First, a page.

Head and neck cancers are a group of related neoplasms that arise in the oral cavity, pharynx, and larynx. Almost 600000 new cases of head and neck cancer and 300000 deaths occur worldwide each year. At least 75% of head and neck cancers diagnosed in Europe, the United States, and other industrialized regions are attributable to the combination of cigarette smoking and alcohol drinking. Most cancer in the head and neck is squamous cell carcinoma (HNSCC) and the majority is oral squamous cell carcinoma (OSCC). Worldwide, 25% oral cancers are attributable to tobacco usage (smoking and/or chewing), 7–19% to alcohol drinking, 10–15% to micronutrient deficiency, and more than 50% to betel quid chewing in areas of high chewing prevalence. Cancer of the oral cavity and pharynx is the first and third commonest cancer in Asian men and women, respectively. Whereas in most areas at high risk for cancer of the oral cavity other than India ( e.g., central and Eastern Europe, South America). Public awareness about the risk factors and methods of early detection of oral cancer are quite low. Tobacco and alcohol users over age 40 are at highest risk for this disease but often do not appreciate their own heightened risk status, and do not take advantage of community head and neck cancer screenings when they are offered. It was estimated that 4.9 million people died of tobacco-related illness in the year 2000, and by 2020s that figure will rise to 10 million deaths per year, 70% of which will be in developing countries.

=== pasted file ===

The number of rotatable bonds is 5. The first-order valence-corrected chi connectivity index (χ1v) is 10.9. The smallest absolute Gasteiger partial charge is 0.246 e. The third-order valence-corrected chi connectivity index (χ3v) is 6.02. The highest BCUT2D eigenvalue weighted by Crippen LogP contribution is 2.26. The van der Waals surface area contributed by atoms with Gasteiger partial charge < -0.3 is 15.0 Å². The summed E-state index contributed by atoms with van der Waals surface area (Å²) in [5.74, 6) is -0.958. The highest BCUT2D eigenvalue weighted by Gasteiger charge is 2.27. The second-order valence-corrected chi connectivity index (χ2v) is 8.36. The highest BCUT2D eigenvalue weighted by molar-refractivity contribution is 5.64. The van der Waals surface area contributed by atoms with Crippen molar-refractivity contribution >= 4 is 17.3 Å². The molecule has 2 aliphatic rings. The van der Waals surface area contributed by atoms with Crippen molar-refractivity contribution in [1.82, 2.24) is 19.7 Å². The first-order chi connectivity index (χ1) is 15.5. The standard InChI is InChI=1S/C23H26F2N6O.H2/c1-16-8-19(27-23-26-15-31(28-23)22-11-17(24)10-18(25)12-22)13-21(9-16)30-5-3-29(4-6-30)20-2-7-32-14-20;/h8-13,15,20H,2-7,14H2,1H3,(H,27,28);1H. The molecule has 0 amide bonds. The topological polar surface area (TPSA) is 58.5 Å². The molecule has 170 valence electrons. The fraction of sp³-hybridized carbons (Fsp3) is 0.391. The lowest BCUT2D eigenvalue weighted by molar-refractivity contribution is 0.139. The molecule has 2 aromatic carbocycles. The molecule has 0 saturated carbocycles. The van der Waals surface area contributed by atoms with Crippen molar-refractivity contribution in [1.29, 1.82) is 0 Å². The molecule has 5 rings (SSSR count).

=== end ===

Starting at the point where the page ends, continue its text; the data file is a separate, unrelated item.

In the US some 25% of the population smoke, while in the UK the adult smoking rates are currently around 27% and 38% Australians are smokers. Many other countries have high rates of smoking, but the highest reported rates are from China; a national study in 1996 reporting that 63% of males were current smokers. About half of all regular cigarette smokers will eventually be killed prematurely by their habit.
Sustained and intensive educational programs on tobacco use resulting in cessation have shown a substantial fall in the incidence of oral leukoplakia in intervention cohorts in India. Outreach programmes from hospitals can educate communities about dangers of tobacco use when combined with oral examinations for the detection of oral precancer. So far in the industrialised countries there have been no specific interventional programs reported. Dentists are uniquely placed to impact smoking rates but need further training and oral physicians and surgeons who manage red and white patches of the oral mucosa frequently fail to address this issue in a systematic way. The oncologist’s role in smoking prevention to prevent second primary tumours is gaining attention.
-aadautech, a cancer drug discovery and therapeutics blog